Move over, Tinder & Bumble: Facebook begins testing dating project internally


Move over, Tinder & Bumble: Facebook begins testing dating project internally

Now the hot update is that Facebook has begun rolling the app to its employees to test the app for any bugs or uneasiness in using the app.

Jane Manchun Wong, an app researcher, discovered features of a Facebook dating app and posted screen shots on Twitter.

Facebook recently shut down "Lifestage", its standalone social networking app that it released a year ago for high schoolers.

Just two months back, Facebook announced its parallel dating app as well.

Facebook is now testing the dating feature in its app with Facebook employees, a process known as "dogfooding".

Remember that Tinder-like service Facebook is developing? The goal for this dogfooding is to test the end-to-end product experience for bugs and confusing UI. "This is not meant for dating your co-workers", read a screenshot.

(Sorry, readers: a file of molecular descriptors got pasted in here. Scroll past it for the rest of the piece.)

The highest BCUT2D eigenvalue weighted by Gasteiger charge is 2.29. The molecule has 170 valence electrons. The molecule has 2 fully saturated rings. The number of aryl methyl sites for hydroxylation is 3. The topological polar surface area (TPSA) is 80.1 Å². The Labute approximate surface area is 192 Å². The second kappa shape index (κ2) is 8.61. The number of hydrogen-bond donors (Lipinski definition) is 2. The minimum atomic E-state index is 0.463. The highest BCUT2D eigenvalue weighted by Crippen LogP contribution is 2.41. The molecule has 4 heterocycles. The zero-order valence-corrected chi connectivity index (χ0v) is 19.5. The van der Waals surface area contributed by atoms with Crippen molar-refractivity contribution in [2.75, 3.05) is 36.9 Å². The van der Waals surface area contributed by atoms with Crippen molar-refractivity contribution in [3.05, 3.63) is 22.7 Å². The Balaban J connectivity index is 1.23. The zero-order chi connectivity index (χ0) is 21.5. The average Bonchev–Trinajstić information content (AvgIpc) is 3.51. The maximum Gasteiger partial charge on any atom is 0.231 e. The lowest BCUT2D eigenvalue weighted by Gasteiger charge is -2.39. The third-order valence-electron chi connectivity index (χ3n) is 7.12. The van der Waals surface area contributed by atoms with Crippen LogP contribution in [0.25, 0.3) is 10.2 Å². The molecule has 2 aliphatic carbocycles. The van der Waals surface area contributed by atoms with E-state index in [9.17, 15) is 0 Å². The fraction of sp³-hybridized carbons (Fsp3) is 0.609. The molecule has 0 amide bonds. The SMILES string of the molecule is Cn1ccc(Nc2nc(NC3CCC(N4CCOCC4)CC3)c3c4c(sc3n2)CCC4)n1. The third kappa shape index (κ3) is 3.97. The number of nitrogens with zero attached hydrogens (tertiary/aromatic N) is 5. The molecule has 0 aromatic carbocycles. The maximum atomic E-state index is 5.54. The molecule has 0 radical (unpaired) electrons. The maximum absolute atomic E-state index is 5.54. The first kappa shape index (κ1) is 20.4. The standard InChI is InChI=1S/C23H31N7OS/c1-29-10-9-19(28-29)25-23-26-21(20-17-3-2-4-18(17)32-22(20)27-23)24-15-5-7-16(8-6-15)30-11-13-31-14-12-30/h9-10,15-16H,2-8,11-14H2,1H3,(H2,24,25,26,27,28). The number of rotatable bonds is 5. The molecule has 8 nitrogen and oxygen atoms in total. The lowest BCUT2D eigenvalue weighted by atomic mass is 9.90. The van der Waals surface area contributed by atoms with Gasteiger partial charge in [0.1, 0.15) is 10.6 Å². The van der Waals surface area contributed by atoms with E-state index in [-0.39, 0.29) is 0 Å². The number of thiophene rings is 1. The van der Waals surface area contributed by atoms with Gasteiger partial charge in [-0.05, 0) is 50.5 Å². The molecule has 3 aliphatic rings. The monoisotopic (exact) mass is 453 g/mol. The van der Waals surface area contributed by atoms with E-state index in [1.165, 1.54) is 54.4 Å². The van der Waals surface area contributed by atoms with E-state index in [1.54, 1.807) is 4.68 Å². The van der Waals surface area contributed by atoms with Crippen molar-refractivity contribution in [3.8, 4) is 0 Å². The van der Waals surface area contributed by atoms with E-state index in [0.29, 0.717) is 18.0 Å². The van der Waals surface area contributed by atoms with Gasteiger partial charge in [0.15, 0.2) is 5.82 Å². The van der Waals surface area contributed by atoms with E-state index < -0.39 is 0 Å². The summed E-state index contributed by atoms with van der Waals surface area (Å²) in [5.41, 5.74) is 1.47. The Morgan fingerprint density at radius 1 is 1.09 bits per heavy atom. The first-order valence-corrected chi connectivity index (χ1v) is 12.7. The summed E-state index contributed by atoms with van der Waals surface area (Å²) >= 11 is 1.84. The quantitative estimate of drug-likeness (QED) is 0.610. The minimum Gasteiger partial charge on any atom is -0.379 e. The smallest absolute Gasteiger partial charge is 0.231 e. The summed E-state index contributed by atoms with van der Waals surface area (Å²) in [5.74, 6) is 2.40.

Facebook then asks employees to only use "dummy" data that will be deleted before the official launch, and signs off with a warning alluding to the toxic culture that can surround much of online dating: "As a reminder, Facebook policies such as harassment and code of conduct apply to all dogfooding activities".

Dogfooding is an informal term used by companies to describe internal testing. Aspiring yenta Mark Zuckerberg explained it was "going to be for building real, long-term relationships, not hookups". "Your friends aren't going to see your profile, and you're only going to be suggested to people who are not your friends", he added.

Later, on its blog, Facebook dished out a few more details: "People will be able to create a dating profile that is separate from their Facebook profile - and potential matches will be recommended based on dating preferences, things in common, and mutual friends".

Facebook Product Chief Chris Cox showed a design of the dating project to the audience.

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